What are ‘red flag’ laws and how do they work?

ORLANDO, Fla. — The Texas elementary school massacre has some calling for more “red flag” laws, similar to what we have in Florida.

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It’s known in the statutes as a risk protection order (RPO). It allows courts to temporarily seize firearms from anyone believed to be a danger to themselves or others.

Nearly 6,000 petitions for final RPOs have been filed from March 2018 to March 2022 statewide, according to data from the Florida Office of the State Courts Administrator.

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Locally, 118 RPOs have been filed in Seminole County, 20 in Orange County, 101 in Brevard County and more than 60 in Volusia County.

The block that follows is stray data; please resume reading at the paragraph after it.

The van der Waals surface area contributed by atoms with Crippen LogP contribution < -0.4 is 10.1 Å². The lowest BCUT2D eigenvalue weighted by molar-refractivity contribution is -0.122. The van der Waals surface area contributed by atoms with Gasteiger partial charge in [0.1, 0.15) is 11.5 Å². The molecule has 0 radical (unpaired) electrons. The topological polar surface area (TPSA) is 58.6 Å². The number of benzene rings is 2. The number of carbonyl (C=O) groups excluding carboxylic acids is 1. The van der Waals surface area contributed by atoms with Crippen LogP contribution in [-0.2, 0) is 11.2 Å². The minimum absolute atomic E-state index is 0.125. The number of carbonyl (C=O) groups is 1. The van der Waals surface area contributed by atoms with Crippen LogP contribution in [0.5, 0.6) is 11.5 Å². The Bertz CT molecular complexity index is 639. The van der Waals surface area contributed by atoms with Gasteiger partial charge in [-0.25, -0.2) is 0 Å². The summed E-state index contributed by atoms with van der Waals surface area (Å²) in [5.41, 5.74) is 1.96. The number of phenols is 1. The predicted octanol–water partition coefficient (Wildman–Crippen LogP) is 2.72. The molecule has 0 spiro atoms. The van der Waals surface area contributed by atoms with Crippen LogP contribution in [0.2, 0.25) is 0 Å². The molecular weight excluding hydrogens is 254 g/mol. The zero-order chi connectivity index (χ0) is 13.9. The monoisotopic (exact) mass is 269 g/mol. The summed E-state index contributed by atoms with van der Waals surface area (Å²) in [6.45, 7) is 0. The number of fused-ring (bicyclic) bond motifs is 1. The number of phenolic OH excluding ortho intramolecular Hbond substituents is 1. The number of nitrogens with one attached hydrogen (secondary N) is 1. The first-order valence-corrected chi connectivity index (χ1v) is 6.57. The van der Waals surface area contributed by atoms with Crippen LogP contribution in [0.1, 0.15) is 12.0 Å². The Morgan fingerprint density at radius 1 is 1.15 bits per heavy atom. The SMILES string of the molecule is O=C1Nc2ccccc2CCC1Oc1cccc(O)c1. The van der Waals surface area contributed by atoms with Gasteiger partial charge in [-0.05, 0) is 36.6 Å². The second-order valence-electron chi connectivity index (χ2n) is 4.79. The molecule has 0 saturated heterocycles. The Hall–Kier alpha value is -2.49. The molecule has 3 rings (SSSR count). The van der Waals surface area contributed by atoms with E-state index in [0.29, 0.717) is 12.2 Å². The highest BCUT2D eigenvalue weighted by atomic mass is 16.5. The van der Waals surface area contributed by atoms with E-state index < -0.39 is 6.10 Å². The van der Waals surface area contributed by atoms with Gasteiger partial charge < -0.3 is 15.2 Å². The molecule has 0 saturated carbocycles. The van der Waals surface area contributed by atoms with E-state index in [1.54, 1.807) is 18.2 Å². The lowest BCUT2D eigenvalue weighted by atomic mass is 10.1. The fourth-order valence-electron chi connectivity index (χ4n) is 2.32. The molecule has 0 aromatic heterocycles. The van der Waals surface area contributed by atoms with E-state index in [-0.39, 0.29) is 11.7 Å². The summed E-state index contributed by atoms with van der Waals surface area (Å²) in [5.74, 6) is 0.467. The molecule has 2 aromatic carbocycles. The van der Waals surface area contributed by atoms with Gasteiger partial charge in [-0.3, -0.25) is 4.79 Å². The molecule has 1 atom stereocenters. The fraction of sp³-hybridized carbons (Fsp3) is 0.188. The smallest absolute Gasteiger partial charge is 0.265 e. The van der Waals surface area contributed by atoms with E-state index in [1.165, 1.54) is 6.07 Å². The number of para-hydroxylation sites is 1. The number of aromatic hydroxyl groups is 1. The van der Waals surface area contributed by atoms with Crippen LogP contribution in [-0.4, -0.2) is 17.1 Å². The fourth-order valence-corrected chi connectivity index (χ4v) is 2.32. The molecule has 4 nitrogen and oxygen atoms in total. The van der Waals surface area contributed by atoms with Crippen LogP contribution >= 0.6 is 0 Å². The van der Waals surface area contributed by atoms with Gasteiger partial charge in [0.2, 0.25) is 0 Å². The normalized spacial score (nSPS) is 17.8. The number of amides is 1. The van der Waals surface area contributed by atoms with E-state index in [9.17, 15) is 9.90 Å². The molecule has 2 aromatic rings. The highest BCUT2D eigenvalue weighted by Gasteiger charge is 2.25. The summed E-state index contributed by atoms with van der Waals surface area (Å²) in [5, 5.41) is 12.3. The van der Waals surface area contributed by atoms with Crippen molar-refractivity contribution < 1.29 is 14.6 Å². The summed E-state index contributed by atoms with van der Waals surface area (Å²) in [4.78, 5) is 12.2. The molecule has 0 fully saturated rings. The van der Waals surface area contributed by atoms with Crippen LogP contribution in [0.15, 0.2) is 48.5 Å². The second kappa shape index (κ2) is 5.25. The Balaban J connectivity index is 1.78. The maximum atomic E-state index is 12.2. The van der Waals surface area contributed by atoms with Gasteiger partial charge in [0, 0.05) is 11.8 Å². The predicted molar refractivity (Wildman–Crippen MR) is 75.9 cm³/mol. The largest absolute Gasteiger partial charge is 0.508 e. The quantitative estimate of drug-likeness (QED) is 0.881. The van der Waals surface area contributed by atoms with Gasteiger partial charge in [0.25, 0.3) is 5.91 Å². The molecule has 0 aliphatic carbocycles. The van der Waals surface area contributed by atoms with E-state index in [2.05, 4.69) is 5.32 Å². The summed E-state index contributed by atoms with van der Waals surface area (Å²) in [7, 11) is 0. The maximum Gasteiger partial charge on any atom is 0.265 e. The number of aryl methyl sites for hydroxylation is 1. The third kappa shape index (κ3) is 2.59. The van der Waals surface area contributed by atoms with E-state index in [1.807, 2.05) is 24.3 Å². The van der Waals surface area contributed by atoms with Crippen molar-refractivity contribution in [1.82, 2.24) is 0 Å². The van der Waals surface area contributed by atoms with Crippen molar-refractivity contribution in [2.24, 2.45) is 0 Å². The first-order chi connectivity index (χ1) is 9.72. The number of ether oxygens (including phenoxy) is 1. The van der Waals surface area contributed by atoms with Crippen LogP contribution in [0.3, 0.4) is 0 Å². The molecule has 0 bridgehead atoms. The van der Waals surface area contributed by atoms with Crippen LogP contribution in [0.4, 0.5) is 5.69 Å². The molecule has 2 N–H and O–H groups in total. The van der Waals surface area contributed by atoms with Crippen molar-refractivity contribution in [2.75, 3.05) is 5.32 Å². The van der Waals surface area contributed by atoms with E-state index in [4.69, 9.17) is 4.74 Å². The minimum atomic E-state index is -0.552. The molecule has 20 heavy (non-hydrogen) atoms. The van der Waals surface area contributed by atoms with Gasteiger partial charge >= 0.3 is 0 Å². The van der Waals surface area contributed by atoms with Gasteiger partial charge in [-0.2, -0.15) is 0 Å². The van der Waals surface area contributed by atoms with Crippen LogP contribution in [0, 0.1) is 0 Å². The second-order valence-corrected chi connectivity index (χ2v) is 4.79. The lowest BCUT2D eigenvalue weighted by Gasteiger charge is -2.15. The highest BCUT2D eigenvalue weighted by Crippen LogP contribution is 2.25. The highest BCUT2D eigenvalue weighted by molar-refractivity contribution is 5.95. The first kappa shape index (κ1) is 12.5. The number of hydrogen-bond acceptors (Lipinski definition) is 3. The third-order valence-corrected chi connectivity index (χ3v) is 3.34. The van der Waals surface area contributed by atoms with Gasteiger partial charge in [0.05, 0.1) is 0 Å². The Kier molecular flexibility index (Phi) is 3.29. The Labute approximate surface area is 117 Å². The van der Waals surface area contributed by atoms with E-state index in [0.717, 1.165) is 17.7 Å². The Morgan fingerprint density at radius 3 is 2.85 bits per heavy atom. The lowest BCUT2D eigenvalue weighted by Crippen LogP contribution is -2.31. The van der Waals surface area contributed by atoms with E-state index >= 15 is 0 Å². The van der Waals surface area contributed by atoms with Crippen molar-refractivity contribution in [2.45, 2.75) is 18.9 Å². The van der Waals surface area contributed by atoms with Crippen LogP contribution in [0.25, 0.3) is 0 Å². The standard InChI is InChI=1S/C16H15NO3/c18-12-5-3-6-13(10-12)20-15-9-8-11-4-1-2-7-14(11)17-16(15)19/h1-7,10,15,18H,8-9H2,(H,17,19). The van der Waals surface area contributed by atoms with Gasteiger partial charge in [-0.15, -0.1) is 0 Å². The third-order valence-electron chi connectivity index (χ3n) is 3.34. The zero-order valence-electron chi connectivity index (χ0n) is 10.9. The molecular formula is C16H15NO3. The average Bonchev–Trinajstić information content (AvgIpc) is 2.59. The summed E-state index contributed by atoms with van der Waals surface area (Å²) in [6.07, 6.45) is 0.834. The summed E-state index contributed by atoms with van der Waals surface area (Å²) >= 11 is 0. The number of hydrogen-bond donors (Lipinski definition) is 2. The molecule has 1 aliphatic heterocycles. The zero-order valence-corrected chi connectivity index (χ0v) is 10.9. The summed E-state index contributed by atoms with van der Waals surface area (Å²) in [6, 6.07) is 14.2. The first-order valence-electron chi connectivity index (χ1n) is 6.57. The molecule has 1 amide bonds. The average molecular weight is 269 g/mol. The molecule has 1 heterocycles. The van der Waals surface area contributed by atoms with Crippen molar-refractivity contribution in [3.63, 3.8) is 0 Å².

Orange County Sheriff John Mina said it works.

“I certainly think red flag law is making a difference and gives us yet an additional tool to prevent someone from purchasing a firearm or taking a firearm out of a home or someone has made a statement or done something or been witnessed to do something that they think they’re a danger to themselves or others,” Mina said.

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Only law enforcement officers can file a petition for an RPO.

Democratic lawmaker Carlos Guillermo Smith is pushing to expand that to allow loved ones to file a request, arguing that they know the person best.

READ: How to talk to your kids about school shootings

Nineteen states and Washington D.C. have some type of “red flag” law.

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